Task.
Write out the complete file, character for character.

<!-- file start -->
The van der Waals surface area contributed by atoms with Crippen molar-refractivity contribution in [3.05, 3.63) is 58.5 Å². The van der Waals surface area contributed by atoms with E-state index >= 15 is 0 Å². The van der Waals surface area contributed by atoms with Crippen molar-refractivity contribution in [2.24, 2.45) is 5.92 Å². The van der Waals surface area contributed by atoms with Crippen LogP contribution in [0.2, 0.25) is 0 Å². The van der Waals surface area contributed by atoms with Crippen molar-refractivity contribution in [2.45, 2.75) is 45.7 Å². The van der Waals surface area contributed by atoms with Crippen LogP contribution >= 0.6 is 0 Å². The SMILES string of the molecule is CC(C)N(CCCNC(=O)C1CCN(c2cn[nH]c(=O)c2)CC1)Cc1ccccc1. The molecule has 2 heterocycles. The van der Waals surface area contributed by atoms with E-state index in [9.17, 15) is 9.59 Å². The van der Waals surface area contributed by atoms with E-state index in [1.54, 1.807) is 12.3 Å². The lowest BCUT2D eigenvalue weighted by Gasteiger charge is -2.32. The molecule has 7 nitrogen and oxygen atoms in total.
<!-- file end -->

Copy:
The van der Waals surface area contributed by atoms with Crippen molar-refractivity contribution in [3.05, 3.63) is 58.5 Å². The van der Waals surface area contributed by atoms with E-state index >= 15 is 0 Å². The van der Waals surface area contributed by atoms with Crippen molar-refractivity contribution in [2.24, 2.45) is 5.92 Å². The van der Waals surface area contributed by atoms with Crippen LogP contribution in [0.2, 0.25) is 0 Å². The van der Waals surface area contributed by atoms with Crippen molar-refractivity contribution in [2.45, 2.75) is 45.7 Å². The van der Waals surface area contributed by atoms with Crippen LogP contribution >= 0.6 is 0 Å². The SMILES string of the molecule is CC(C)N(CCCNC(=O)C1CCN(c2cn[nH]c(=O)c2)CC1)Cc1ccccc1. The molecule has 2 heterocycles. The van der Waals surface area contributed by atoms with E-state index in [9.17, 15) is 9.59 Å². The van der Waals surface area contributed by atoms with E-state index in [1.54, 1.807) is 12.3 Å². The lowest BCUT2D eigenvalue weighted by Gasteiger charge is -2.32. The molecule has 7 nitrogen and oxygen atoms in total.